Budget Blows To Birmingham Schools and Transit Cushioned, Other Groups Not As Lucky

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Mayor Randall Woodfin on Facebook Live 6.12.2020 (Source: Solomon Crenshaw Jr., BirminghamWatch)

Mayor Randall Woodfin defended some controversial cuts in his proposed FY 2021 budget Tuesday, arguing that despite a significant drop in city funding, both Birmingham City Schools and the Birmingham-Jefferson County Transit Authority would continue to operate as usual.

Woodfin presented his budget to the city council last week, noting that the city had seen a significant decline in business tax revenue due to the COVID-19 pandemic. As a result, his proposed budget is austere, with funding cuts for external organizations such as the Alabama Ballet and Red Mountain Park as well as for city-owned facilities such as the Birmingham Zoo and Railroad Park.

The proposed budget — which has to be ratified by the council — also cuts city funding to Birmingham City Schools, from $1 million to $0, and the Birmingham-Jefferson County Transit Authority, from $10 million to $5 million.

Those two organizations won’t be taking as bad a financial hit as it sounds, Woodfin said Tuesday. In fact, among all of his proposed budget’s cuts, BCS and the BJCTA were “the only two organizations I was able to give (both) good and bad news to,” he said.

The school system had received a “higher infusion in direct dollars” from capital expenditures — an appropriated portion of the city’s sales tax on construction materials — this year, Woodfin said: “Although they’re not getting the $1 million from the general fund, they’re getting $2.8 million in capital expenditure dollars.”

The capital expenditures sales tax contributed $2.1 million to BCS last year, compared to $564,000 when Woodfin took office in 2017. Josh Carpenter, Woodfin’s director of innovation and economic opportunity, said upcoming construction projects — particularly the new, open-air stadium at the BJCC — mean that next year, schools are projected to receive about $5.2 million in capital expenditure dollars.

“It’s not just good that we’re building the stadium, and we had a tough political fight to do it,” Carpenter said. “Now, the benefits are going to redound to schools — immediately. It’s not like they’re waiting for it.”

The BJCTA, meanwhile, received extra funding from the federal Cares Act, receiving $7 million per year for three years. “I think all municipalities across the nation wish we could receive the same bailout to cover our budget shortfalls,” Woodfin said.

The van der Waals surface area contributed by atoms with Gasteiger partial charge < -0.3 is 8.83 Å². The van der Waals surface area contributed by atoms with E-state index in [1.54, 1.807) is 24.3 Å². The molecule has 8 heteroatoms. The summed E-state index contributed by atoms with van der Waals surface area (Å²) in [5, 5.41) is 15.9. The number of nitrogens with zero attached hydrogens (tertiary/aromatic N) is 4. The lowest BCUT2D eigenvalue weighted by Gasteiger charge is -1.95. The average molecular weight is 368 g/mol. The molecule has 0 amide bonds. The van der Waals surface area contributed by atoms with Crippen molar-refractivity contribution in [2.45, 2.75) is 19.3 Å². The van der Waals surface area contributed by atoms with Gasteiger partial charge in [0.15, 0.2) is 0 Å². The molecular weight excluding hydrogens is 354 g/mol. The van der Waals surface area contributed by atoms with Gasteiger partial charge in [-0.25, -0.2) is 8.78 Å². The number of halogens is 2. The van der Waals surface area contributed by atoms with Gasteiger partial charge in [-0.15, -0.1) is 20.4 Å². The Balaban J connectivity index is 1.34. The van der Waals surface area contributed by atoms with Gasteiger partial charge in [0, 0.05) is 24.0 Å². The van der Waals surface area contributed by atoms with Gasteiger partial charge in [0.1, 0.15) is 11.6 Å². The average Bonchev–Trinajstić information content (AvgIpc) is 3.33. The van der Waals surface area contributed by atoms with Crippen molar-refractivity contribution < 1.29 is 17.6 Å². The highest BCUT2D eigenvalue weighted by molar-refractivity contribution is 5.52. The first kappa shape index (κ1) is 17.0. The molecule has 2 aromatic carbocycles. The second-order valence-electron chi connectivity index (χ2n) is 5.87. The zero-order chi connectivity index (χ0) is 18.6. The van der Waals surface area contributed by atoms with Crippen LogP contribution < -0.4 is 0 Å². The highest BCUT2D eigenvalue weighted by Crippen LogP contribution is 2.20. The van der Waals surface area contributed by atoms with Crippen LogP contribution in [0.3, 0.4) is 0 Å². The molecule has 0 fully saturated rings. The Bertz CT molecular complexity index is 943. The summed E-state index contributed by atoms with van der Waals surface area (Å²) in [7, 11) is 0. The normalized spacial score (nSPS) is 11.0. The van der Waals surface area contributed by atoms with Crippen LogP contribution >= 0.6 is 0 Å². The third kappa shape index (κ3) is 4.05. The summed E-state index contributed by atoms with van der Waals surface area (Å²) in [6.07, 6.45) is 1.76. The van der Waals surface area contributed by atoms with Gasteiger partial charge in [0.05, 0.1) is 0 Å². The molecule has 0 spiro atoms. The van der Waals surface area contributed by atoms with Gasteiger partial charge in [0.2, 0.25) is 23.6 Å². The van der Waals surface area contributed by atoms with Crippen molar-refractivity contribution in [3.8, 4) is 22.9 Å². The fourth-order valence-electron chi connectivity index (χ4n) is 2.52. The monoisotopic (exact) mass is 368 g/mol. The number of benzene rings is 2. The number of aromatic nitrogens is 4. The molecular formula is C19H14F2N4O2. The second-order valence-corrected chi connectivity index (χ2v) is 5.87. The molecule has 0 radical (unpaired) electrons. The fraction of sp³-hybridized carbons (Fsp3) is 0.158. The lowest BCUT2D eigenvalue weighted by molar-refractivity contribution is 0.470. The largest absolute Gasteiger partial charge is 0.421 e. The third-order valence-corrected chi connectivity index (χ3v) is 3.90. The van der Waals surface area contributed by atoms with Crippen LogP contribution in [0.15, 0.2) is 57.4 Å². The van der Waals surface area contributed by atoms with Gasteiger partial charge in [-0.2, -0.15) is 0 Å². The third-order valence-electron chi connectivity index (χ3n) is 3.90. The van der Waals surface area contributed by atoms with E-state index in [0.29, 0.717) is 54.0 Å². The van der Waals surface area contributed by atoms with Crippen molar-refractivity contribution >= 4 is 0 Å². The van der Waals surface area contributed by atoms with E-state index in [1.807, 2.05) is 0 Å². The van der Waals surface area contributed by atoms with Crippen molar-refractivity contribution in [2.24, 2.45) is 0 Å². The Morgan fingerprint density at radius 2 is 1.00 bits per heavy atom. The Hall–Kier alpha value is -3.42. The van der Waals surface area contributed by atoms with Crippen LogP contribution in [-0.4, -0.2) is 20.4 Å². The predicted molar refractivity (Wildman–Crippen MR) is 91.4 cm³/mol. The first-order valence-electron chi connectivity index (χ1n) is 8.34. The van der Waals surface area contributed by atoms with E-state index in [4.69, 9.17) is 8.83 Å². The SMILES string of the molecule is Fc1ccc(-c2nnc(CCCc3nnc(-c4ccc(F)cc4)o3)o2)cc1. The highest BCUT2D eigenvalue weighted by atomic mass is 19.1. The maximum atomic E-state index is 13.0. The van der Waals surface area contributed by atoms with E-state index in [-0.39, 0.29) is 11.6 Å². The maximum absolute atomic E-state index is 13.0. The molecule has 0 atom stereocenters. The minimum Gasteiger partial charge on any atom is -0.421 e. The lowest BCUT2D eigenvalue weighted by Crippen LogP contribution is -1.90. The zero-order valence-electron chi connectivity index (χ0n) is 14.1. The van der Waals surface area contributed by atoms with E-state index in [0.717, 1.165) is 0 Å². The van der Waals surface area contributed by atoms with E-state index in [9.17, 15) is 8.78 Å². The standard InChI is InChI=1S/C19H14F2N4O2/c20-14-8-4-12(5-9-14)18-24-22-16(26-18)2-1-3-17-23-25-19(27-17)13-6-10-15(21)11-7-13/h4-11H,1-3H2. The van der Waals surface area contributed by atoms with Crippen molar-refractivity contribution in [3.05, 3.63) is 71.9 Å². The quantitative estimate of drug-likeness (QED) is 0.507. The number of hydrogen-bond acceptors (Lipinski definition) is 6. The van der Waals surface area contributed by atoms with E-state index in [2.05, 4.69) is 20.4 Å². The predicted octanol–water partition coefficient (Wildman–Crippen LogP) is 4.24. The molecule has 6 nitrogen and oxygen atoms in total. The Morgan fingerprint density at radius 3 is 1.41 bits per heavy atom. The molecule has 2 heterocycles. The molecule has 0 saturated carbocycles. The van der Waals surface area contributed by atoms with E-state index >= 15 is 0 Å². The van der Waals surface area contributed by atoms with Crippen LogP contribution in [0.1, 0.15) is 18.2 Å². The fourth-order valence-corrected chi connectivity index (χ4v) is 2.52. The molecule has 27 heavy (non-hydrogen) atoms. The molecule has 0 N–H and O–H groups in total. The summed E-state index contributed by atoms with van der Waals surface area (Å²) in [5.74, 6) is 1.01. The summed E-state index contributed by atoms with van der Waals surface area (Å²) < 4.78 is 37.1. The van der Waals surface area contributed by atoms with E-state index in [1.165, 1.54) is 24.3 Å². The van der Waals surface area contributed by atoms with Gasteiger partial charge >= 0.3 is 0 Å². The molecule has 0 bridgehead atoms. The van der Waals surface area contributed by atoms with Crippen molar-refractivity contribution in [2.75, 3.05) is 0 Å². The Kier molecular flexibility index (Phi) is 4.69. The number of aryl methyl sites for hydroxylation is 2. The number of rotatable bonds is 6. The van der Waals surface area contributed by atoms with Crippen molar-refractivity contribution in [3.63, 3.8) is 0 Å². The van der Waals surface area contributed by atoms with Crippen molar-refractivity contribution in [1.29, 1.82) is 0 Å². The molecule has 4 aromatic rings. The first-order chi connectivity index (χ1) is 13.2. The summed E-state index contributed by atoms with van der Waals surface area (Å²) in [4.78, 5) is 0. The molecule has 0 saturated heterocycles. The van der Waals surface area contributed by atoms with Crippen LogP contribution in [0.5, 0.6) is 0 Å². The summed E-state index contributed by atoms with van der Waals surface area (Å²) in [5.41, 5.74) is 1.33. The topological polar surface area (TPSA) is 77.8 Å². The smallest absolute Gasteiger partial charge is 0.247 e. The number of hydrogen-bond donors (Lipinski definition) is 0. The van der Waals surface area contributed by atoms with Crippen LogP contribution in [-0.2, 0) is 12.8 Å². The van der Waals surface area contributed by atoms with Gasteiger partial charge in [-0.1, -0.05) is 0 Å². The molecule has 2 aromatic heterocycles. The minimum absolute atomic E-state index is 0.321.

That increased funding will ensure that the BJCTA will continue operating as usual.

“Just to be clear, separate from the number you see (in the budget), there is no — and there will be no — decrease in ridership for citizens of Birmingham who use and need the BJCTA,” Woodfin said.

“Very Difficult Decisions to Preserve Our Library System”

The prognosis may not be as sunny for the Birmingham Public Library, which took a $2.5 million hit in Woodfin’s proposed budget, falling from $15.36 million to $12.83 million. BPL Board of Trustees President Eunice Johnson Rogers told the council Tuesday that “very difficult decisions” lie ahead for the city’s libraries, though they remain open for now — in a sense.

“Although the doors have been closed to the public since March 16, the librarians are available online 24/7 to address citizens’ needs,” Johnson said. “To date, the BPL Board of Trustees has not closed any branches or furloughed any employees … . Birmingham Public Library is open and providing services that take the library resources beyond its four walls.”

Services currently offered by the BPL’s 19 branches include free Wifi in their parking lots, reference services, homework help and curbside distribution, which put 5,780 items into circulation in July.

“This is not to say that the present state of affairs will remain the status quo,” Johnson warned, adding that Woodfin had instructed the BPL board “to take a very hard look at streamlining operations and using its precious financial resources to its fullest potential (to maintain) the integrity of the library system.”

Woodfin will hold two public forums, on Thursday and Sunday, to address residents’ concerns and questions; the council will hold a budget forum of its own Monday. Specific times for these events have not been set.

 

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